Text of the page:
“The past is never dead. It’s not even past.”

–William Faulkner

Antebellum opens with that quotation. If you want an explanation for the title, the setting, and all the anachronistic batshit imagery in the trailer, that one quotation is pretty much all you need to know. Of course there’s a big revelation as well, and I’ll do my best to dance around that — God knows there’s so much else to talk about here.

(Side note: I feel obligated to mention that of the two writer/producer/directors behind this film, one of them — Gerard Bush — is a black man. The other one — Christopher Renz — is white.)

As you might’ve guessed from the trailer, the plot is split between two different time periods, and the connective tissue between them is Janelle Monae. In one time period, she plays “Eden”, who labors as a slave on a Civil War-era Confederate plantation. In the other time period, she’s Dr. Veronica Henley, a world-renowned sociologist with a specialty in modern race relations.

It’s interesting to note that Veronica tries to make a difference by speaking truth to power. She writes books, she holds seminars, she goes viral with cable news interviews. Eden, on the other hand, does her best to remain silent. She keeps her head down and stays out of trouble, encouraging patience until the opportune moment.

On the one hand, both women could potentially make themselves into targets by speaking out. On the other hand, while remaining quiet is safer, it’s not exactly productive toward making positive changes. Then again, if black people are dying and nothing’s getting done about it either way, then maybe it’s a moot point.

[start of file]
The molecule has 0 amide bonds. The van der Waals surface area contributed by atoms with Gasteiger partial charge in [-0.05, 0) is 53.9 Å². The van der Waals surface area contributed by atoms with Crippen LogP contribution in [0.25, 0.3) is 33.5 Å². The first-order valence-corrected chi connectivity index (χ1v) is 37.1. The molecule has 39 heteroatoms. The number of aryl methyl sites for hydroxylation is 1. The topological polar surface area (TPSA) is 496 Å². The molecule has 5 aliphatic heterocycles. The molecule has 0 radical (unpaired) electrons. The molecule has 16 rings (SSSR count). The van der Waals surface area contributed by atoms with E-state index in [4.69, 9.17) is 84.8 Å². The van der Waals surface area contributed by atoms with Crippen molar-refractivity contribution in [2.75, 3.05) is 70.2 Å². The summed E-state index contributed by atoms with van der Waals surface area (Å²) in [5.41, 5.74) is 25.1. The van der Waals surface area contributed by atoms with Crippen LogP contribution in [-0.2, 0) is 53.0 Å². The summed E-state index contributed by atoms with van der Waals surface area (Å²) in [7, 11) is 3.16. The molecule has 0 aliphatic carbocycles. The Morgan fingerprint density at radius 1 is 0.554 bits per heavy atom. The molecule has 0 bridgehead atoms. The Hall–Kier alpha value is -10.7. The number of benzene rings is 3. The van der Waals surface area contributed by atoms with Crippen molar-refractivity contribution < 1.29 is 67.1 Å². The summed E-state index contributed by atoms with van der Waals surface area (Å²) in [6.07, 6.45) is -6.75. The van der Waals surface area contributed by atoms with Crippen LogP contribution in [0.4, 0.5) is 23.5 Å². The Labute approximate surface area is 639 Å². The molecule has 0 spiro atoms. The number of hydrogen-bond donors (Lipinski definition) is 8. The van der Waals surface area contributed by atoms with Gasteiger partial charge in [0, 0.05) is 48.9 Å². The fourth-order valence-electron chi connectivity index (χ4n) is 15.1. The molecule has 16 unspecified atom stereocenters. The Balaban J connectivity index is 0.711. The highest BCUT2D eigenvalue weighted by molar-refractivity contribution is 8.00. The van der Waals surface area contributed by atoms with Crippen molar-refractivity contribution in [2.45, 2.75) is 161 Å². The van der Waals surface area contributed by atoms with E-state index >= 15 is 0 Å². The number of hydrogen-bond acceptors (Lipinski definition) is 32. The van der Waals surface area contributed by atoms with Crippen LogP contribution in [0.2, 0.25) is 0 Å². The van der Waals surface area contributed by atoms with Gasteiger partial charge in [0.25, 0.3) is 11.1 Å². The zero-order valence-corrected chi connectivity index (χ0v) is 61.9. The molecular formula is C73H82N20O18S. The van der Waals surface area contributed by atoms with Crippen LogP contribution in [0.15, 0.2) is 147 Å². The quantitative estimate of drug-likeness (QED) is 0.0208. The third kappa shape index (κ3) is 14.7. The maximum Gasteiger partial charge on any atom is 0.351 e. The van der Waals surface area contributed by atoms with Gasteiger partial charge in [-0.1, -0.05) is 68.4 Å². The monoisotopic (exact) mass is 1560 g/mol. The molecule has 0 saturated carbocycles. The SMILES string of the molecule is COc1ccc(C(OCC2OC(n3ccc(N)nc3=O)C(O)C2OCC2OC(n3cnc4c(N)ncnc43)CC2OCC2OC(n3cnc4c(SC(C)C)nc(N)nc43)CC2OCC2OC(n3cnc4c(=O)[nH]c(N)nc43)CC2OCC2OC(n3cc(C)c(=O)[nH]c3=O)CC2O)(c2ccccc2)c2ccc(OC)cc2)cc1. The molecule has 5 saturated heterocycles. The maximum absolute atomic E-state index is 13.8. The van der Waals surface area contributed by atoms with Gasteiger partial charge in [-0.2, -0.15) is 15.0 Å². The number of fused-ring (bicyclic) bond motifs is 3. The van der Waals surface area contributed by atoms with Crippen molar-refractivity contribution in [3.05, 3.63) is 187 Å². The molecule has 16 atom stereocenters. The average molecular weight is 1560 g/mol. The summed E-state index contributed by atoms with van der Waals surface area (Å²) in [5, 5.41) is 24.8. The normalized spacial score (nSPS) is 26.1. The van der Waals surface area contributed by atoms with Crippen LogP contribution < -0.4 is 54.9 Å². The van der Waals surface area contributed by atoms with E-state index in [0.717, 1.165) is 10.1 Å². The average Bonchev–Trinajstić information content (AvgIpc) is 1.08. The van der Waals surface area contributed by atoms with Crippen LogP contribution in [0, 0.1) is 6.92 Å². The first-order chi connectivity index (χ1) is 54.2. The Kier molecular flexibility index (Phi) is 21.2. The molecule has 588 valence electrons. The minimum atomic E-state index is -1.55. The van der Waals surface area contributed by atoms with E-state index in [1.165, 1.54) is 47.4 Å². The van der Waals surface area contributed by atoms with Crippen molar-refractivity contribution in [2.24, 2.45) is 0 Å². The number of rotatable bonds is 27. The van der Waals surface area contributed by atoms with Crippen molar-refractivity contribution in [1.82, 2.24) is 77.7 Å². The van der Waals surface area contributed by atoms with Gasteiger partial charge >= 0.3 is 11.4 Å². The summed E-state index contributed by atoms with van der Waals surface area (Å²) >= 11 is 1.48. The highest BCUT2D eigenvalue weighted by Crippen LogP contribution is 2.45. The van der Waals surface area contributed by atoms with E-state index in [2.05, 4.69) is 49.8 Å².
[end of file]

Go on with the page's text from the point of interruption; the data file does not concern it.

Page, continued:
But then, in the third act, the filmmakers introduce a radical new idea: That silence isn’t necessarily the same thing as stealth. If those in the oppressive white patriarchy want black people to be silent and invisible, they might just be inadvertently grooming a threat they’ll never see coming. Especially if those in power and comfort only ever see what they want and expect to see.

This brings me to another notion that comes into play in both periods: Life in an echo chamber. Yes, we know that the Confederacy lost the Civil War, but how could Confederate slaves know that there would be any hope of rescue? They only ever hear what the returning Confederate soldiers and generals tell them, and they don’t see anything of the actual warfare. Likewise, Veronica tends to surround herself with like-minded women. They’re all perfectly aware of the ongoing racist threat, sure, but they don’t realize how close that threat really is or what it really looks like until it’s too late.

Speaking of which, the filmmakers spare no time in letting us know that their portrayal of Civil War-era slavery will be brutal. More to the point, this is yet another film about racism that portrays white racists in a cartoonish two-dimensional manner. Then again, given the public behavior of racists in America over the past four years, I’m starting to think that might not be as unfair or unrealistic as we all might like. Plus, I appreciate how the filmmakers threw in a slightly less awful Confederate soldier (Daniel, played by Robert Aramayo) to portray how seductive and addictive white toxic masculinity can be.

But then we come to the elephant in the room: The big reveal.

I’ll grant that the execution works beautifully. In terms of camerawork, editing, special effects, sound design, and plot structure, the setup and payoff are superbly handled. The central conceit also makes a lot of sense on a thematic and allegorical level, commenting on how America is still carrying the baggage of the Civil War. It’s also a fine commentary on white American bigots’ nostalgia for the last time when they could legally kidnap, purchase, exploit, rape, and murder people of color — the same nostalgia that likely contributes to our ongoing struggle to shed the baggage of the Confederacy.